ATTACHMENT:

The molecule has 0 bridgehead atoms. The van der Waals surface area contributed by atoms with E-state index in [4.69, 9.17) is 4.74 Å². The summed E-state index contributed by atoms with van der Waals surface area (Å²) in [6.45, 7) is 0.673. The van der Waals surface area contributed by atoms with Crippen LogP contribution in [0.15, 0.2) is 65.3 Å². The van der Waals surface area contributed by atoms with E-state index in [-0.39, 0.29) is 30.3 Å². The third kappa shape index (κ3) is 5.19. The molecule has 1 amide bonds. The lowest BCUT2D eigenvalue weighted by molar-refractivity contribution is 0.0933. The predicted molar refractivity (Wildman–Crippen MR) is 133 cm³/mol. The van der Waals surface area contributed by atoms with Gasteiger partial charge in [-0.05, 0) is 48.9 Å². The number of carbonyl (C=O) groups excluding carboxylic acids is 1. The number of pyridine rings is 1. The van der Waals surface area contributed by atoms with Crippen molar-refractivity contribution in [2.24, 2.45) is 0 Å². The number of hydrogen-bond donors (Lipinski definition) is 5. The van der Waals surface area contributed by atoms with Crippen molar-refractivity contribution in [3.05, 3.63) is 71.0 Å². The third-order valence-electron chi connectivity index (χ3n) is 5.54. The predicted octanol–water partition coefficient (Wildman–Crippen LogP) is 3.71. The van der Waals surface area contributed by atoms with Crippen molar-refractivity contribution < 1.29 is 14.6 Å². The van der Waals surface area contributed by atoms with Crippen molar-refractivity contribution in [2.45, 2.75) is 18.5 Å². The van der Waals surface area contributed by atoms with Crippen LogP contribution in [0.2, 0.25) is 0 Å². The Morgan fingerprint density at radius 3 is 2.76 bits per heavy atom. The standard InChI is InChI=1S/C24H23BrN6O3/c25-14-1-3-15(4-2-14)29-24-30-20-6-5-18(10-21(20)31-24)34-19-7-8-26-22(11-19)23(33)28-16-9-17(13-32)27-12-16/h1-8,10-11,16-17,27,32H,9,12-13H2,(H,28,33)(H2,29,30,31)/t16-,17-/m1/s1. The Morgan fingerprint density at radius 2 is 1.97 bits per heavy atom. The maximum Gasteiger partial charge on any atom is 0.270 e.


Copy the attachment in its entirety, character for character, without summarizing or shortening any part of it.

The molecule has 0 bridgehead atoms. The van der Waals surface area contributed by atoms with E-state index in [4.69, 9.17) is 4.74 Å². The summed E-state index contributed by atoms with van der Waals surface area (Å²) in [6.45, 7) is 0.673. The van der Waals surface area contributed by atoms with Crippen LogP contribution in [0.15, 0.2) is 65.3 Å². The van der Waals surface area contributed by atoms with E-state index in [-0.39, 0.29) is 30.3 Å². The third kappa shape index (κ3) is 5.19. The molecule has 1 amide bonds. The lowest BCUT2D eigenvalue weighted by molar-refractivity contribution is 0.0933. The predicted molar refractivity (Wildman–Crippen MR) is 133 cm³/mol. The van der Waals surface area contributed by atoms with Gasteiger partial charge in [-0.05, 0) is 48.9 Å². The number of carbonyl (C=O) groups excluding carboxylic acids is 1. The number of pyridine rings is 1. The van der Waals surface area contributed by atoms with Crippen molar-refractivity contribution in [2.24, 2.45) is 0 Å². The number of hydrogen-bond donors (Lipinski definition) is 5. The van der Waals surface area contributed by atoms with Crippen molar-refractivity contribution in [3.05, 3.63) is 71.0 Å². The third-order valence-electron chi connectivity index (χ3n) is 5.54. The predicted octanol–water partition coefficient (Wildman–Crippen LogP) is 3.71. The van der Waals surface area contributed by atoms with Crippen molar-refractivity contribution < 1.29 is 14.6 Å². The van der Waals surface area contributed by atoms with Crippen molar-refractivity contribution in [2.45, 2.75) is 18.5 Å². The van der Waals surface area contributed by atoms with Crippen LogP contribution in [0.2, 0.25) is 0 Å². The Morgan fingerprint density at radius 3 is 2.76 bits per heavy atom. The standard InChI is InChI=1S/C24H23BrN6O3/c25-14-1-3-15(4-2-14)29-24-30-20-6-5-18(10-21(20)31-24)34-19-7-8-26-22(11-19)23(33)28-16-9-17(13-32)27-12-16/h1-8,10-11,16-17,27,32H,9,12-13H2,(H,28,33)(H2,29,30,31)/t16-,17-/m1/s1. The Morgan fingerprint density at radius 2 is 1.97 bits per heavy atom. The maximum Gasteiger partial charge on any atom is 0.270 e.